Social media has been a strange place since the POTUS election. Have you noticed anyone online —
- Attack a Facebook “friend” or family member over politics?
- Post a meme, image, or video just to discredit others’ views?
- Robotically spew biased political party “talking points” rather than engage in calm, reasoned, fact-based dialogue?
- Pontificate and sermonize instead of asking questions to seek greater understanding?
- Express ginormous outrage and concern on the behalf of strangers living halfway around the world when there are people in need in our own backyard?
There is no political message in that last question, so please don’t take umbrage. I’m simply baffled by the substantial time and emotional energy expended on social media that could be used differently.
Yes, like you, QBQ, Inc. and the Miller clan believe in compassion. However, is it possible there are people a mile from me who would be greatly blessed if they received just a slice of the concern for humankind expressed on Facebook and Twitter?
Let’s turn to coach, pastor, and politician Jimmy Miller—a man who never touched a computer or smartphone in his life—for a possible answer …
The Man (1921-2002)
In our 1960 photo, my father, Erie James (Jimmy) Miller, Jr., is on the right. In bed is Carlton Orr, one of my dad’s wrestlers at Cornell University. The summer after Carlton’s freshman year—when I was in diapers—polio struck.
Paralyzed from the neck down, doctors gave Carlton five years. He lived until the Fall of 1979, my senior year at Cornell.
Throughout my childhood, Dad would say, “Come on, let’s go see Carlton!” and we’d make the short drive into downtown Ithaca, NY.
We did that a lot.
The amount of time coach Jimmy dedicated to Carlton was staggering. He cared for his wrestlers at Cornell like they were his sons. Peter Woodworth of Winona, MN, one of coach Jimmy’s “boys” in the 1960s, told me decades later, “Your dad and my Marine sergeant were the two most important mentors in my life.”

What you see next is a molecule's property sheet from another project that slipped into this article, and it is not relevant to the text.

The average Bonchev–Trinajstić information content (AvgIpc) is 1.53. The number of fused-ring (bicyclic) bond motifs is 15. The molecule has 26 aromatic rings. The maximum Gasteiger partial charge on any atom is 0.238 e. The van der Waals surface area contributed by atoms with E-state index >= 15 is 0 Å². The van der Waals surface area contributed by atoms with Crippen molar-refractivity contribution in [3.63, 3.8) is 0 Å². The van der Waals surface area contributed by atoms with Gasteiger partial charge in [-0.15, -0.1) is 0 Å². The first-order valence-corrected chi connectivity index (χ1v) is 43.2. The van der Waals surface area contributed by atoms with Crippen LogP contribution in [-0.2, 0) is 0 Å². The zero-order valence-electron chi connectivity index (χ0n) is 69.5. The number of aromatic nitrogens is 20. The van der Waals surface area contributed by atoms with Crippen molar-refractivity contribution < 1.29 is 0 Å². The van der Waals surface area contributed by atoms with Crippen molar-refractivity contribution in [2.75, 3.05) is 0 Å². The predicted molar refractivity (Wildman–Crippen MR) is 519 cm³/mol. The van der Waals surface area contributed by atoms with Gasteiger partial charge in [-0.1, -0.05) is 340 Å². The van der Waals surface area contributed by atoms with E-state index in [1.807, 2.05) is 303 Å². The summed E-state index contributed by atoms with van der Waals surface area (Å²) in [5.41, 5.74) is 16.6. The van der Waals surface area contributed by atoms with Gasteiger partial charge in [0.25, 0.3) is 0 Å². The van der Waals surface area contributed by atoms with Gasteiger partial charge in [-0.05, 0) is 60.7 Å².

Beyond Cornell, pastor Jimmy cared for congregants and community members so much I sometimes ponder if this Bible passage was written about him:
“I was naked, and you clothed me. I was sick, and you took care of me. I was in prison, and you visited me.”
My father routinely visited “nursing homes,” hospitals, county jails, and “shut-ins” to bring his positive personality to those who needed joy—badly. Even now, when I return to Ithaca, people say, “I miss your dad’s smile.”
Later, when he was elderly, he’d appear at a long-term care center in town to play piano for the “old folks.” 🙂
Jimmy Miller wasn’t perfect—but he was special. Without knowing it, he set an example for each of us living in this age of politically-charged social media. In all he did, there was no political agenda. Though a conservative thinker and elected Republican “County Representative,” he served people for one reason:
Caring for people is the right thing to do.
The Alternative to the Social Media Show
Instead of debating which political party shows the most compassion or who is right about this or that, might it be better to turn off our tech toys and invest our time, talent, and treasure into a Carlton in our local community?
I’m thinking this would add far more value to the world than sending out one more “gotcha” post or engaging in yet another completely un-winnable Internet-based, mud-slinging, angry argument.
Do you agree? I know my dad would. Call me biased, but that’d be good enough for me.
So, answering the question in this blog’s title, “What would Jimmy do with media?”—he wouldn’t have the time. My dad would be too busy caring for Carltons.
More about Jimmy here.
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